Niche marketers know that consumers are chasing the “long tail” on the Internet. The “long tail,” in marketing terms, is a descriptive term for the two ends on a standard distribution curve, meaning “anything not average.” Consumers used to spend countless hours looking for “long tail” products, like the popular V-neck blue sweater, but in purple or orange colors. Niche marketing online is about catering to this customer.
Since brick-and-mortar stores cater to the average mainstream consumer, they weren’t able to carry a huge number of long tail items in their inventories. However, online marketers make use of virtual inventories to be able to carry as many niche items as they can. It’s easy money and they can’t be found offline.
Demographics Are Key
Instead of marketing to a huge demographic of mainstream preferences, online marketers are looking at selling to niche demographics. Instead of marketing to all 50 plus baby boomers, they might want the divorced baby boomer with a kid in college that prefers tea over coffee in the morning. In the past, that sort of narrowing of a demographic was deadly, but not now. Social networking sites gather so much information that they know which of their users fit this demographic. It allows marketers to think up products and analyze demand that will stimulate a sale. For instance, you might market a single cup brewer for loose leaf tea to this divorced boomer and they would most likely buy it. However, if you were to create a larger campaign, and market it to everyone who drinks a beverage in the morning, you’d likely not make enough to pay for the effort. The trick is targeting the niche so well that the sale is predetermined and effortless.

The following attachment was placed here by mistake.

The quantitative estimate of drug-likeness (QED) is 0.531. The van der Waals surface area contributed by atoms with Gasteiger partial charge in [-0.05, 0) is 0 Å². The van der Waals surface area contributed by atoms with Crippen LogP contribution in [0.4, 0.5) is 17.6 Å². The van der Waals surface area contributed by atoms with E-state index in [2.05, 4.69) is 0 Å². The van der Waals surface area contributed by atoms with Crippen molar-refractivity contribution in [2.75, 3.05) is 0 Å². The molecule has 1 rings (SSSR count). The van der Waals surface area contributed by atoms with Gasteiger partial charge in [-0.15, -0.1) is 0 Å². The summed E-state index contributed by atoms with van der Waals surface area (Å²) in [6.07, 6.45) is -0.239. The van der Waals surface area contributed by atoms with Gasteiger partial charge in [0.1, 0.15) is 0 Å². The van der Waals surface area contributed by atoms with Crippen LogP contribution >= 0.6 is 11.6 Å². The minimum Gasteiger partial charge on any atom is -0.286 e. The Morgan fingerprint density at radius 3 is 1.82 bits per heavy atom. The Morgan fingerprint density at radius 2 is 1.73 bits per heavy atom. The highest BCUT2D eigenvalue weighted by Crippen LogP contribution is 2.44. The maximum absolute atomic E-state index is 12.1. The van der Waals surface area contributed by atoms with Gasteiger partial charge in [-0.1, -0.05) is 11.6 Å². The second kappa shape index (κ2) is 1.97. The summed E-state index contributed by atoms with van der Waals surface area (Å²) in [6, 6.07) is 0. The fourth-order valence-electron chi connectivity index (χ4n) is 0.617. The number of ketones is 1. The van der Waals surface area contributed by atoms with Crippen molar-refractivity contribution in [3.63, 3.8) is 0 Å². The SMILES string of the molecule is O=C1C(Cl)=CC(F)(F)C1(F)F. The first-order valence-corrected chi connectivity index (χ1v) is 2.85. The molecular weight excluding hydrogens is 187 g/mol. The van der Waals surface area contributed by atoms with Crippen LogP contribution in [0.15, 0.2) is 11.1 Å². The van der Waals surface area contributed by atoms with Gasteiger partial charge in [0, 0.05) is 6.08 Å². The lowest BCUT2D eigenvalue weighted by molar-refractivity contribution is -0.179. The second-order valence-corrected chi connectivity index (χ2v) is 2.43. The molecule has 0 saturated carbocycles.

Internet Drives Niche Marketing
The Internet has made it very easy for consumers to search for those difficult to find products online via search engines. The same dynamic has also made it easier for marketers to market the long tail by putting in keywords and phrases that bring these niche customers to their doors. Social networking is a place where people converse about their likes and dislikes and the careful marketer will use this information to identify niches and product needs based on the buzz a post or status update receives from groups online. If college-aged students are talking about the latest cruise trip to the temples in Mexico, that is valuable information on the preferences and motivations of a niche group. If you can then market a niche offering, the sale is almost made before you hit “Update.”
Selling Before the Sale
Pre-sales are getting popular and can help you determine the demand in a narrow niche. The idea is to create a custom branded item (like a custom backpack) or discount coupon that ties into a larger niche product. You promote that to your niche instead. If you want to write a book on “Saving the Frogs” to an environmentalist niche, you may try to see who will sign up for a tip list for how to spot frogs in their gardens. If too few do, you either don’t have the audience or your niche subject is too narrow. Discount coupons for a pre-sale are also good indicators for demand on a “yet to be released” item and can help to identify successful niches.